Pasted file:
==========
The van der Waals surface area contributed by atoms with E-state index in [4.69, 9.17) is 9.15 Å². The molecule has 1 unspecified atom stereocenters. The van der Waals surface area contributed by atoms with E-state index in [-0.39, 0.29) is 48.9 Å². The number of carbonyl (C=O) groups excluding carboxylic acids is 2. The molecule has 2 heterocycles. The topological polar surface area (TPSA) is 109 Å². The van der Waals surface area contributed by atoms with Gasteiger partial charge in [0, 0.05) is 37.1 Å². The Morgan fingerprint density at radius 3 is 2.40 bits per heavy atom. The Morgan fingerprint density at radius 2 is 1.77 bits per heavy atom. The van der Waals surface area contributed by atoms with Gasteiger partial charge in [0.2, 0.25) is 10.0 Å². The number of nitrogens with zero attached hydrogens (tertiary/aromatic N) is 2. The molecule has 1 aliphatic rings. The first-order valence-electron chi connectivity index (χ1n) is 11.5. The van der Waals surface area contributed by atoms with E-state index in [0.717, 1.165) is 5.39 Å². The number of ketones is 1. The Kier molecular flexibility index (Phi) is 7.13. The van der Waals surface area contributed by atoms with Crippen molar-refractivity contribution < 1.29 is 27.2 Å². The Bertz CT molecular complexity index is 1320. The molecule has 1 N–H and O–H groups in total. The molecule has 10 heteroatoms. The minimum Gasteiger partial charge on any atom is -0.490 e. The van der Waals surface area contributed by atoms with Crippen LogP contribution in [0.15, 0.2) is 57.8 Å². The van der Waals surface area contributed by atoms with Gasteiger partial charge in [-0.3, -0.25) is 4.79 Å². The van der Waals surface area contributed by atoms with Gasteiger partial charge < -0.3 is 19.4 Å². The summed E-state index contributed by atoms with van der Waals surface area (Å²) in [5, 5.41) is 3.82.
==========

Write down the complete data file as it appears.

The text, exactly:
The van der Waals surface area contributed by atoms with E-state index in [4.69, 9.17) is 9.15 Å². The molecule has 1 unspecified atom stereocenters. The van der Waals surface area contributed by atoms with E-state index in [-0.39, 0.29) is 48.9 Å². The number of carbonyl (C=O) groups excluding carboxylic acids is 2. The molecule has 2 heterocycles. The topological polar surface area (TPSA) is 109 Å². The van der Waals surface area contributed by atoms with Gasteiger partial charge in [0, 0.05) is 37.1 Å². The Morgan fingerprint density at radius 3 is 2.40 bits per heavy atom. The Morgan fingerprint density at radius 2 is 1.77 bits per heavy atom. The van der Waals surface area contributed by atoms with Gasteiger partial charge in [0.2, 0.25) is 10.0 Å². The number of nitrogens with zero attached hydrogens (tertiary/aromatic N) is 2. The molecule has 1 aliphatic rings. The first-order valence-electron chi connectivity index (χ1n) is 11.5. The van der Waals surface area contributed by atoms with E-state index in [0.717, 1.165) is 5.39 Å². The number of ketones is 1. The Kier molecular flexibility index (Phi) is 7.13. The van der Waals surface area contributed by atoms with Crippen molar-refractivity contribution < 1.29 is 27.2 Å². The Bertz CT molecular complexity index is 1320. The molecule has 1 N–H and O–H groups in total. The molecule has 10 heteroatoms. The minimum Gasteiger partial charge on any atom is -0.490 e. The van der Waals surface area contributed by atoms with Crippen LogP contribution in [0.15, 0.2) is 57.8 Å². The van der Waals surface area contributed by atoms with Gasteiger partial charge in [-0.3, -0.25) is 4.79 Å². The van der Waals surface area contributed by atoms with Gasteiger partial charge < -0.3 is 19.4 Å². The summed E-state index contributed by atoms with van der Waals surface area (Å²) in [5, 5.41) is 3.82.